With the first of the month here, many people start to ask the question, “how am I going to afford rent?”
Because of businesses being closed and people sheltering in place, some people may be out of a job or have severely cut down hours, and the money they used to rely on to help pay their rent may no longer be available.
The Kent Tenants Union formed at the beginning of the statewide “stay-at-home” order on March 23 in hopes to gain enough people to make a change to the rent.
“We are a collective of tenants in Kent, Ohio, trying to increase our collective bargaining power in order to make sure that there are no evictions, make sure that none of us become homeless or go into an escapable debt,” said James, a member of the Kent Tenants Union who preferred to only use his first name.
James said forming this group is important because there is less bargaining power as an individual than being in a union and having over 100 people standing by your side.
As the union grew and the calendar days flew by, the next step was sending all of the apartment complexes their demands.
The union reached out to over 10 different landlords, including Kent Apartments, Century 21 and Jack Kohl, whether that was through hand delivering their demands, emailing or both.
KentApartments sent out an email to residents saying that “we are still collecting April rent at this time, but we aren’t charging late fees, evicting anyone through this crisis, or affecting credit scores.”
They explain that the rent is used for included utilities, but ask for tenants to pay as much rent as they can afford.
“It’s just asking for these landlords, these apartments, to help us out at a time when we really need it,” said Emilio Marriott, a junior studio art major and a member of Kent Tenants Union.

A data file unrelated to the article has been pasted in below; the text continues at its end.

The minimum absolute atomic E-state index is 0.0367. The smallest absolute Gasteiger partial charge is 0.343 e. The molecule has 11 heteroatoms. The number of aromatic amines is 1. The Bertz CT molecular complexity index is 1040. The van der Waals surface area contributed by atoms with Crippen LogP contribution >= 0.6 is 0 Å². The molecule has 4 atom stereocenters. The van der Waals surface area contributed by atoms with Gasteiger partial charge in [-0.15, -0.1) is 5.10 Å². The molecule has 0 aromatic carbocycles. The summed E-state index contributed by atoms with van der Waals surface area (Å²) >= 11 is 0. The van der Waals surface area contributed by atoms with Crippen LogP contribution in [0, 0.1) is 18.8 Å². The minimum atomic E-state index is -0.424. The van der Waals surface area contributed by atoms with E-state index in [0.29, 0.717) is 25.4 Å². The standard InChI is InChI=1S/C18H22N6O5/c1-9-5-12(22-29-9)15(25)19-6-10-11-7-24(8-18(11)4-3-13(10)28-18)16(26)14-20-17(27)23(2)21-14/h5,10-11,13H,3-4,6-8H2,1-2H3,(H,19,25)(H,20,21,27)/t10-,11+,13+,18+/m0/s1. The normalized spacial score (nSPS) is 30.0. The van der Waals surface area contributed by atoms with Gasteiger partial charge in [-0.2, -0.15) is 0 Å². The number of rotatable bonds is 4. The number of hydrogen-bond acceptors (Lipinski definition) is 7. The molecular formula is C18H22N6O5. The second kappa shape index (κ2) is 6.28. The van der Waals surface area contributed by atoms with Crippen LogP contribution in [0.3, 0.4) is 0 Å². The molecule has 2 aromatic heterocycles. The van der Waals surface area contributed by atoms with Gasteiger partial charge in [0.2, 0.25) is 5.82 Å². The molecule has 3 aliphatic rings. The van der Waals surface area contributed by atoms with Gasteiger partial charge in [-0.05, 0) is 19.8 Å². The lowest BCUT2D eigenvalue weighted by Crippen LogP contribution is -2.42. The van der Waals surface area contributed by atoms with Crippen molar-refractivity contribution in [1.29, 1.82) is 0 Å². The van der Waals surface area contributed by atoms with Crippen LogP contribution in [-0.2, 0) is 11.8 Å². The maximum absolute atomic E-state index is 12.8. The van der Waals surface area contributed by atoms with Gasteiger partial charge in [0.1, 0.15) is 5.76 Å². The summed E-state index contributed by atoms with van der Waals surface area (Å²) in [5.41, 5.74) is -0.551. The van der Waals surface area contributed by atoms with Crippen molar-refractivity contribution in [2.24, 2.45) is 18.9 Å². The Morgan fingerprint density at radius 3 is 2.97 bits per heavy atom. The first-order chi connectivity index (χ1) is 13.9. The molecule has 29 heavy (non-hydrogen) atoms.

In a press release sent to all of the landlords, they set their demands, explaining that if there is no change by Apr. 1 there will be a rent strike.
Their demands include:
1. Rent should be reduced to only covering basic costs (mortgages, essential and immediate repairs, other basic business expenses) or reduced by 50%.
2. No late fees will be charged, nor will any charge that seeks to profit off the poverty of others.
3. There will be no retaliation towards tenants.
4. No tenant will be evicted, sued, or will have missed rent sent to collections.
5. A system will be put in place so willing tenants may apply extra rent to the accounts of those unable to pay.
6. We will reconvene in 30 days to discuss this.
“Our number one goal is to prevent people from becoming homeless, because that’s going to be incredibly damaging to them,” James said. “It’s going to be incredibly damaging to the community, it’s going to increase the spread of coronavirus and it’s going to harm people in a very severe manner. It’s going to cause deaths that are completely preventable.”
While the goal of the union is to ensure the safety and security of all the tenants, the importance of keeping the landlords’ sources of income is also considered.
“The idea is lowering your rent to a point where the people who run these places can still run them to satisfaction, and still support themselves,” Marriott said.
While making these demands, the union continues to push the idea of paying rent if you are still able to. If there is no change in the landlords’ decisions by Apr. 1, that is when those who have the ability to pay will start to strike alongside those who are not able to.
“We are asking people who can pay to pay if they can,” James said. “We think the landlords are more likely to negotiate with us if we’re saying, ‘we’re going to give you what we can.’ But they need to understand that there are some people who are not going to be able to put anything towards paying rent.”
While the Kent Tenant Union waits to hear the landlords’ answers, they are prepared to strike and take any peaceful measure necessary to protect those who may not be able to pay their rent.
“I think the next step is just to plant our feet in the ground, and just [be] insistent,” Marriott said. “…In doing that we’re only going to gain more support.”
Sara Crawford is an assigning editor. Contact her at [email protected]